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fxus64 khun 291610 aaa 
afdhun

Area forecast discussion...updated
National Weather Service Huntsville Alabama
1110 am CDT Sat Apr 29 2017

Near term...(rest of today)
issued at 1022 am CDT Sat Apr 29 2017

Early morning cloud cover continues over Mississippi and southwest
of Cullman and Jefferson counties in Alabama. Some lower cloud cover
earlier was over the Muscle Shoals area and has since dissipated.

The cap above 850 mb is a slightly weaker today based on 6 am bmx
sounding, but still pretty Stout (18 degrees above 850 mb). A fairly
good looking shortwave can be seen in satellite imagery over the
western Florida Panhandle and southern Mississippi/Alabama. Models
move this shortwave north into central/northern Alabama later this
afternoon and evening. The big question is whether this forcing
combined with instability will be able to produce convection later
this afternoon/early evening. Model forecast instability is very good
this afternoon with cape values forecast to climb into the 2000-4000
j/kg realm.

Current temperatures are already in the lower 80s (close to 85 in
huntsville) and dewpoints in the mid to upper 60s at this hour and
SBCAPE values are already between 1500 and 3000 j/kg. Cloud cover
associated with the shortwave based on satellite imagery trends and
guidance will likely not really retard high temperatures values until
after noon or 1 PM and this should occur mainly over northeastern
Alabama. Therefore, cape values around 4000 j/kg are not unreasonable
later today, as dewpoints shouldn't mix much and temperatures rise
into the upper 80s to lower 90s later this afternoon. Given such
strong instability and some forcing associated with the shortwave
pushing north this afternoon, believe isolated pulse thunderstorms
are possible. The main threat with the strongest storms will be
damaging downburst winds around 60 mph (dcape values 1000-1200 and
SBCAPE 3000-4000 j/kg). Small hail will likely be possible as well
with wet-bulb temperatures lowering to around 9500 feet this
afternoon.

Raised high temperatures into the 91 to 94 degree range in
northwestern Alabama and near the I-65 corridor. Coupled with a very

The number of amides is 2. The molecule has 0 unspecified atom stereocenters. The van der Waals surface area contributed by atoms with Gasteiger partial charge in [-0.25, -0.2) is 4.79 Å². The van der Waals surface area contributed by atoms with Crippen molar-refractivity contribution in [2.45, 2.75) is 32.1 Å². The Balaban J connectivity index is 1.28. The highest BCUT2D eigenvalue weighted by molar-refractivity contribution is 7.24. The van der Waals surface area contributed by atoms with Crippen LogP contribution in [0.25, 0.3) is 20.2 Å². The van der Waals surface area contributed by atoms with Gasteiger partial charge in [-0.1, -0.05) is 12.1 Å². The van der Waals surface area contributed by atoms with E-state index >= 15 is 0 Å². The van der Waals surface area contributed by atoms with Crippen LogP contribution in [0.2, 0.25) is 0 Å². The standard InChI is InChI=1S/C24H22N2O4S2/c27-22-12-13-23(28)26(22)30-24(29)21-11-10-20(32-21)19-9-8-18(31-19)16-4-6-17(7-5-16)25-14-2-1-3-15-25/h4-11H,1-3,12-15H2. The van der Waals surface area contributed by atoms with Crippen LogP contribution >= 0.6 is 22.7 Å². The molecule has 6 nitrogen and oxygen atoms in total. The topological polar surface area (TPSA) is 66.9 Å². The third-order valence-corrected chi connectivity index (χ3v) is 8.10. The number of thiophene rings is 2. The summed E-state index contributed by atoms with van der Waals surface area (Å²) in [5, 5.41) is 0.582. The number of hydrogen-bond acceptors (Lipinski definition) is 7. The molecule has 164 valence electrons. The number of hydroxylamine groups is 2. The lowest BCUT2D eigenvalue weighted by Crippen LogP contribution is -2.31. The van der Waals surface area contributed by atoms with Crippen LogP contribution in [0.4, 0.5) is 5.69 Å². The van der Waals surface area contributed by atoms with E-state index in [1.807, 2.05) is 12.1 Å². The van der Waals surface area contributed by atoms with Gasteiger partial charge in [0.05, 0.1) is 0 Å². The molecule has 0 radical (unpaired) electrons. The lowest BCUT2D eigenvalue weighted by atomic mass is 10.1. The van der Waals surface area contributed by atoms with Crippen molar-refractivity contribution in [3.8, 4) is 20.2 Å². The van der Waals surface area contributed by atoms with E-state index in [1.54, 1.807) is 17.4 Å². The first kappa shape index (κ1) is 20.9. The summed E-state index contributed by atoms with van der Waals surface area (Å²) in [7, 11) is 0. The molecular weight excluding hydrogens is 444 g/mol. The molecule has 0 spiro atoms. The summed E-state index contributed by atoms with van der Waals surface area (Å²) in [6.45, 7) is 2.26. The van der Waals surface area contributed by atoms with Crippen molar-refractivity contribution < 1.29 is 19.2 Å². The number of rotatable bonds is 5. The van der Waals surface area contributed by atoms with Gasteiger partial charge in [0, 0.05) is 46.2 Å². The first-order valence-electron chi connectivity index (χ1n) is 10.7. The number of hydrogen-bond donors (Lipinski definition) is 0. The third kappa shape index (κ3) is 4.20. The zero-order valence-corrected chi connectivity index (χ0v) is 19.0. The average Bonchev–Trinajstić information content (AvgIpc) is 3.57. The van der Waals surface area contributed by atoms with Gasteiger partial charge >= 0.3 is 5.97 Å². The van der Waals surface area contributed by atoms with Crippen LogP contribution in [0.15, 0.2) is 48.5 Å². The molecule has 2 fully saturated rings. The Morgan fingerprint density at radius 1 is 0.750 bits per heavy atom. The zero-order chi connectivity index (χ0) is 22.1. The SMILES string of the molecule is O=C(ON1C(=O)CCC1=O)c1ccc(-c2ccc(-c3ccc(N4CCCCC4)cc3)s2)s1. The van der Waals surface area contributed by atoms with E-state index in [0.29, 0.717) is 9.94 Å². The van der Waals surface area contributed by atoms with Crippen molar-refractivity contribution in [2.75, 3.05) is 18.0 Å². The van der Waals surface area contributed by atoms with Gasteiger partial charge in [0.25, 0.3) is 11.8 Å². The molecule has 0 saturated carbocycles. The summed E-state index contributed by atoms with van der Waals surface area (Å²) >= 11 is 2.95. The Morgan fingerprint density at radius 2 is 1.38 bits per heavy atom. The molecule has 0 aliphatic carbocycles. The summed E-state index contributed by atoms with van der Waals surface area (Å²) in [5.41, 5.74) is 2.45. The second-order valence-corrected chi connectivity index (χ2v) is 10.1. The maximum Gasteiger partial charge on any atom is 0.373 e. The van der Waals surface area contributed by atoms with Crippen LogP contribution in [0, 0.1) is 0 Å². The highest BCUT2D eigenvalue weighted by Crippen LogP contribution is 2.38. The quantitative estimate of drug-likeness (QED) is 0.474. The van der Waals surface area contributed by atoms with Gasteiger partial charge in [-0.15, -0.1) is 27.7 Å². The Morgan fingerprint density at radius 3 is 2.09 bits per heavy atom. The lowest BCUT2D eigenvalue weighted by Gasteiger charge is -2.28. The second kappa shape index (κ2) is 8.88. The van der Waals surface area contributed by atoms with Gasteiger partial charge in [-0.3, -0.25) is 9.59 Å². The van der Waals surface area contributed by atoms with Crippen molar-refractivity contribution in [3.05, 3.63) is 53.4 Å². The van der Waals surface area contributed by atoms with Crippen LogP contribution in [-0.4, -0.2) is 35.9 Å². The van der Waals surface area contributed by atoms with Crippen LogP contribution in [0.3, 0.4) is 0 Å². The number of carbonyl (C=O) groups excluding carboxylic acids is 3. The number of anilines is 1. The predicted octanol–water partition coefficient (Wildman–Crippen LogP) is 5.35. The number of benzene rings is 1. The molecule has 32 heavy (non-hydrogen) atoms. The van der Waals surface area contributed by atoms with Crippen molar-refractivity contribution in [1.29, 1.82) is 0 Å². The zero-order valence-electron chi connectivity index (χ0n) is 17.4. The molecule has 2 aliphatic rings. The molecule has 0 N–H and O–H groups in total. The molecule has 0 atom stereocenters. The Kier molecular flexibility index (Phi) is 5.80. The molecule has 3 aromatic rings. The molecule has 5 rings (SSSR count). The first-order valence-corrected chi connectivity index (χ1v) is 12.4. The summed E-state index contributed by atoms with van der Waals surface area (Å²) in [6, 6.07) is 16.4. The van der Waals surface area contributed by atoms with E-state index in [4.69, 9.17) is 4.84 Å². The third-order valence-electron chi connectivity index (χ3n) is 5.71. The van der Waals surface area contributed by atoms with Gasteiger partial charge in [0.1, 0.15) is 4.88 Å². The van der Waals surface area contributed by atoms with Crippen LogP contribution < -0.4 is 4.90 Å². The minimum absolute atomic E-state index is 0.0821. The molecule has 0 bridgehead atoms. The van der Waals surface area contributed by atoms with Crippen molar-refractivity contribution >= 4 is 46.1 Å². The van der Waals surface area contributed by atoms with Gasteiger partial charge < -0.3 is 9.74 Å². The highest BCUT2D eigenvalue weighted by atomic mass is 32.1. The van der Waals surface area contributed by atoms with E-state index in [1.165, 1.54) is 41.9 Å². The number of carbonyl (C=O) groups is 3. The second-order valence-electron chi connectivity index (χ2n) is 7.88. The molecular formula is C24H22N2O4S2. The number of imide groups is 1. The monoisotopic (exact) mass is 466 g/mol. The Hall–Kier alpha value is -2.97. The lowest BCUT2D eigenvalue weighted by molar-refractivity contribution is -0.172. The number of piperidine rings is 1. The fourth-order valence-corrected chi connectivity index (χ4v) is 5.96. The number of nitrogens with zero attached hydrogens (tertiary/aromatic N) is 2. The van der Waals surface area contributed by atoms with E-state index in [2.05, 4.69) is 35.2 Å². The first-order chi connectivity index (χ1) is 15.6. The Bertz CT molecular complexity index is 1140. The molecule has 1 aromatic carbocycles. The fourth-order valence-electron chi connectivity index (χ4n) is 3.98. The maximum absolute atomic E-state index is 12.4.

moist atmosphere near the ground, this will allow heat index values
to climb to between 95 and 100 degrees in some locations, especially
near and west of I-65.

Short term...(tonight through monday)
issued at 345 am CDT Sat Apr 29 2017

Focus of attention in the short term will then shift to Sunday and
especially late Sunday afternoon and night as a broadening upper
trough moves from the Southern Plains into the Midwest. A cold front
associated with the trough will develop and approach the Tennessee Valley
region during the day on Sunday. Strong forcing for ascent associated
with the sfc front and coupled with favorable upper level jet
dynamics will produce a line of strong to perhaps severe
thunderstorms just along and ahead of the front. Thunderstorms are
likely to begin impacting northwestern Alabama during the late
afternoon and move slowly across the area during the evening and into
the overnight period. A low/mid level capping inversion will tend to
limit development well out ahead of the line of storms most of the
day Sunday, but a few isolated cells may develop immediately ahead of
the line and merge with the line causing some enhanced local
vorticity with stronger updrafts. So, there will be a slight tornado
threat with cells especially late in the afternoon and early in the
evening over northwestern Alabama. This threat is expected to
gradually weaken as the line moves eastward and overall large scale
instability weakens with loss of daytime heating. The main threat